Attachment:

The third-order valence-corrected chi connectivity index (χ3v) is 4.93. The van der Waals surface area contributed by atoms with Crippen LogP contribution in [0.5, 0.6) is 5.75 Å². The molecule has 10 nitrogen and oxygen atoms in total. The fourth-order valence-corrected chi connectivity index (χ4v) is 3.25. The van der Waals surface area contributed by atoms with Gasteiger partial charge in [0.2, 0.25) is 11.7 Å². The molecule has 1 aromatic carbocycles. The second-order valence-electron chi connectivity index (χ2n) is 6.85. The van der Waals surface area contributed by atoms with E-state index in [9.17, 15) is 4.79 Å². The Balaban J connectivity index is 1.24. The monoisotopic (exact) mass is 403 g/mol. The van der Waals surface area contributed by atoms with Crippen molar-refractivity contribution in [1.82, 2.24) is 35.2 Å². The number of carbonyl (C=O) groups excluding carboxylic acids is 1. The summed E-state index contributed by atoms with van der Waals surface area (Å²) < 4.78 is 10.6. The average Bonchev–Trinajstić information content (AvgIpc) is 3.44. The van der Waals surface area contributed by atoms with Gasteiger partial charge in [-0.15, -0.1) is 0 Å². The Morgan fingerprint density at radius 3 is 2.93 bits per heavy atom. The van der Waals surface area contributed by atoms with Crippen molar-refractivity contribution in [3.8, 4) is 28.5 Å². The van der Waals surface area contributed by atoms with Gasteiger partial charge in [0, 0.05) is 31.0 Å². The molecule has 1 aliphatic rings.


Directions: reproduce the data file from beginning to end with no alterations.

The third-order valence-corrected chi connectivity index (χ3v) is 4.93. The van der Waals surface area contributed by atoms with Crippen LogP contribution in [0.5, 0.6) is 5.75 Å². The molecule has 10 nitrogen and oxygen atoms in total. The fourth-order valence-corrected chi connectivity index (χ4v) is 3.25. The van der Waals surface area contributed by atoms with Gasteiger partial charge in [0.2, 0.25) is 11.7 Å². The molecule has 1 aromatic carbocycles. The second-order valence-electron chi connectivity index (χ2n) is 6.85. The van der Waals surface area contributed by atoms with E-state index in [9.17, 15) is 4.79 Å². The Balaban J connectivity index is 1.24. The monoisotopic (exact) mass is 403 g/mol. The van der Waals surface area contributed by atoms with Crippen molar-refractivity contribution in [1.82, 2.24) is 35.2 Å². The number of carbonyl (C=O) groups excluding carboxylic acids is 1. The summed E-state index contributed by atoms with van der Waals surface area (Å²) < 4.78 is 10.6. The average Bonchev–Trinajstić information content (AvgIpc) is 3.44. The van der Waals surface area contributed by atoms with Gasteiger partial charge in [-0.15, -0.1) is 0 Å². The Morgan fingerprint density at radius 3 is 2.93 bits per heavy atom. The van der Waals surface area contributed by atoms with Crippen molar-refractivity contribution in [3.8, 4) is 28.5 Å². The van der Waals surface area contributed by atoms with Gasteiger partial charge in [0, 0.05) is 31.0 Å². The molecule has 1 aliphatic rings.